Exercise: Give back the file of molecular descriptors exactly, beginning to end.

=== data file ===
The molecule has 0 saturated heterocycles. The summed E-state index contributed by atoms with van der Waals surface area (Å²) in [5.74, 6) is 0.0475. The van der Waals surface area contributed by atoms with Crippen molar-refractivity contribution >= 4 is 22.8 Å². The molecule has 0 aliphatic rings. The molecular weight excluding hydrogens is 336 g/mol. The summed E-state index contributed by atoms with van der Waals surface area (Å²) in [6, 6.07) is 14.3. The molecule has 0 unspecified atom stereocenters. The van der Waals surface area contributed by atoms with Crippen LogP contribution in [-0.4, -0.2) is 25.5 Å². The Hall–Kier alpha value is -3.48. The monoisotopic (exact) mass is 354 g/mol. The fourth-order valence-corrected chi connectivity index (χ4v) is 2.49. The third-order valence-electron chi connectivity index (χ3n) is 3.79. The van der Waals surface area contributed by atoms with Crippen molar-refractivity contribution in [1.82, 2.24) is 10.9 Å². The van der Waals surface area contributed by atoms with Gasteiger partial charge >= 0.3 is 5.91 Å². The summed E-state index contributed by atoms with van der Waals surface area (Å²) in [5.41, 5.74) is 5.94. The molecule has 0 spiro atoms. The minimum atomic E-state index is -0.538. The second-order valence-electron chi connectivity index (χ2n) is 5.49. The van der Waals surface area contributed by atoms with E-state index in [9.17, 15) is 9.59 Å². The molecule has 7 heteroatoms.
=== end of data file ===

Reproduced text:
The molecule has 0 saturated heterocycles. The summed E-state index contributed by atoms with van der Waals surface area (Å²) in [5.74, 6) is 0.0475. The van der Waals surface area contributed by atoms with Crippen molar-refractivity contribution >= 4 is 22.8 Å². The molecule has 0 aliphatic rings. The molecular weight excluding hydrogens is 336 g/mol. The summed E-state index contributed by atoms with van der Waals surface area (Å²) in [6, 6.07) is 14.3. The molecule has 0 unspecified atom stereocenters. The van der Waals surface area contributed by atoms with Crippen LogP contribution in [-0.4, -0.2) is 25.5 Å². The Hall–Kier alpha value is -3.48. The monoisotopic (exact) mass is 354 g/mol. The fourth-order valence-corrected chi connectivity index (χ4v) is 2.49. The third-order valence-electron chi connectivity index (χ3n) is 3.79. The van der Waals surface area contributed by atoms with Crippen molar-refractivity contribution in [1.82, 2.24) is 10.9 Å². The van der Waals surface area contributed by atoms with Gasteiger partial charge >= 0.3 is 5.91 Å². The summed E-state index contributed by atoms with van der Waals surface area (Å²) in [5.41, 5.74) is 5.94. The molecule has 0 spiro atoms. The minimum atomic E-state index is -0.538. The second-order valence-electron chi connectivity index (χ2n) is 5.49. The van der Waals surface area contributed by atoms with E-state index in [9.17, 15) is 9.59 Å². The molecule has 7 heteroatoms.